By on June 5, 2013

2002-2004_Jeep_Liberty_Sport

In a rare display of defiance, Chrysler is refusing to comply with NHTSA’s request to recall 2.7 million SUVs, and is publicly challenging NHTSA on the validity of the recall.

NHTSA asked Chrysler to recall Grand Cherokee models made between 1993-2004 and Liberty models made between 2002-2007,  due to a defective fueling system that can lead to vehicle fires in rear end crashes. The agency has even blamed the alleged defect for as many as 51 deaths. But Chrysler has dug in its heels, issuing a statement and a white paper on NHTSA’s findings, stating

“The company does not agree with NHTSA’s conclusions and does not intend to recall the vehicles cited in the investigation. The subject vehicles are safe and are not defective…We believe NHTSA’s initial conclusions are based on an incomplete analysis of the underlying data, and we are committed to continue working with the agency to resolve this disagreement.”

In its own statement, NHTSA said that the Jeeps “…may contain a defect that presents an unreasonable risk to safety.” NHTSA has been investigating the models for some time, and Chrysler was first notified of the matter in September 2010. Chrysler has also been the subject of numerous lawsuits regarding the alleged defect.

According to Automotive News, The main point of contention appears to rest with rear crash standards. The two models were compliant with contemporary safety standards, but since 2008, the standard for rear impact fuel leakage had doubled. In addition, proposed modifications would apparently increase the risk of fires during side impact crashes, which are more prevalent.

While the matter may appear to be a squabble between Chrysler and NHTSA over arcane vehicle regulations, the subtext is much more interesting. A major OEM – an American one at that – is taking on NHTSA over a potentially touchy recall subject. Vehicle fires, lawsuits and deaths are all part and parcel of this story, and Chrysler is about to wage a bloody battle against NHTSA – these unpleasant topics will surely come up at some point.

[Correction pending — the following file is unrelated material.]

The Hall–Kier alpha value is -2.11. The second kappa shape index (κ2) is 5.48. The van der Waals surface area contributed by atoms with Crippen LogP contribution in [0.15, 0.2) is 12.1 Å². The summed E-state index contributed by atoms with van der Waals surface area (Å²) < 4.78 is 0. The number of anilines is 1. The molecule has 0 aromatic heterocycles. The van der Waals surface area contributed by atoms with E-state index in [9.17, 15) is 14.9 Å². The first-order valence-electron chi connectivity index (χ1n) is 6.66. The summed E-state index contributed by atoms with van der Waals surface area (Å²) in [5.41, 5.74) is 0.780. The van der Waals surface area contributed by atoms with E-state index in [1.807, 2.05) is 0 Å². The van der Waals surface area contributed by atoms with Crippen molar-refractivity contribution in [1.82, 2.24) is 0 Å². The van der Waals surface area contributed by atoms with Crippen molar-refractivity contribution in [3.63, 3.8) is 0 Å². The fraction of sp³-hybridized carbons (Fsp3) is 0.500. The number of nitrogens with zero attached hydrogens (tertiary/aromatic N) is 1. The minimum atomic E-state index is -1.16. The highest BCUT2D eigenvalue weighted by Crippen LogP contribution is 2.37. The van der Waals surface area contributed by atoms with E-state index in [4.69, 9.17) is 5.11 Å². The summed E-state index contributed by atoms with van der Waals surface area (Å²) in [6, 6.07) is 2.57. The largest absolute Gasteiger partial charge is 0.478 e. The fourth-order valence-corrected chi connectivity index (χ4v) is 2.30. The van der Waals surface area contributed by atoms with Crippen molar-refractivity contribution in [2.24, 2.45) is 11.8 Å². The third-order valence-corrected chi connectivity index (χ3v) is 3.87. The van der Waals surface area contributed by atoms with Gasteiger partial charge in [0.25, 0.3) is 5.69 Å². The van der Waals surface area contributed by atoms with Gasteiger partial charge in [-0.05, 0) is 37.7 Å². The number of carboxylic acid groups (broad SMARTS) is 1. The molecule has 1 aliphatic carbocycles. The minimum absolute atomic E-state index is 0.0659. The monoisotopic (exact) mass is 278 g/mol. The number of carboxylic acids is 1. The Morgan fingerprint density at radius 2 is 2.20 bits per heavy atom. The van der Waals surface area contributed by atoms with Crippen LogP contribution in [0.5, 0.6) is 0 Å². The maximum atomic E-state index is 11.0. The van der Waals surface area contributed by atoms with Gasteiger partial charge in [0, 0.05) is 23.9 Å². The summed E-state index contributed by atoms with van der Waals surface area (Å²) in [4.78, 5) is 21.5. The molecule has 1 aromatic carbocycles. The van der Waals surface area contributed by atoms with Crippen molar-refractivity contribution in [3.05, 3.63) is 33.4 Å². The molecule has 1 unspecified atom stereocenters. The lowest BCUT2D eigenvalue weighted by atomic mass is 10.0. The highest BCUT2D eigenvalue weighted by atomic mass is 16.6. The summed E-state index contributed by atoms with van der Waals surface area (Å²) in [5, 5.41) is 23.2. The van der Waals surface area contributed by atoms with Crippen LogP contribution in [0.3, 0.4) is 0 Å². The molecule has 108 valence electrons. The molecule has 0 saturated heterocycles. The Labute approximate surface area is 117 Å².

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26 Comments on “NHTSA Asks Chrysler To Recall 2.7 Million Jeeps, Chrysler Says “No”...”


  • avatar
    mkirk

    As was stated in the D pillar post, though it was good when built in 1993, My truck likely does not meet current rollover, emission, or CAFE standards. Is the NHTSA working with Toyota on this? It is a travesty that my 20 year old truck doesn’t meet current standards and I demand accountability dammit!!!!

  • avatar
    Crabspirits

    I see it as “only 51 deaths”.

    That is a lot of vehicles. Some of which are quite old, and probably in a poor state of repair anyway. I got all excited when I heard this on the news, thinking “Oh boy, another massive recall due to poor engineering on Chryco’s part!”

    Then I heard how far back they are going with this. Sounds like BS to me.

    When do you draw the line?

    • 0 avatar
      danio3834

      Not to mention all but one of the GC accidents that involved those deaths where in high engergy situations like collisions with semi trucks.

      • 0 avatar
        CJinSD

        Where did you get this information? There were two JGC photos of fatal fires in the report. One was hit by a Dodge Dakota and impact damage wasn’t even obvious and the other was hit by something that looked remarkably like a Scion xB.

        http://www-odi.nhtsa.dot.gov/acms/cs/jaxrs/download/doc/UCM439144/INRM-EA12005-2111.pdf

  • avatar
    davidziff

    Traded in my 03 Liberty [ Hindenburg Jr.] last Fall– only 35k miles — looked and ran fine. Went to the local casino yesterday to celebrate my good fortune and lost $250.

  • avatar
    kjb911

    had an 02 grand cherokee was rear-ended fairly badly a few years back no fire and was fixed to like new condition…04 is almost 10 years now how the hell can you make the difference between old age and poor maintenance with defects if it didn’thappen during the first few years considering that the zj and wj sold together in excess of 2 million vehicles 51 seems a very low percentage. how many vehicle fires happen on average a year in any category?

  • avatar
    rpol35

    Moving the goal posts like this seems extreme even for a meddling government bureaucracy. The vehicles in question passed whatever arcane regulation was in force at the time of production; so be it!

    I hope Chrysler digs in and digs in hard.

    • 0 avatar
      thanh_n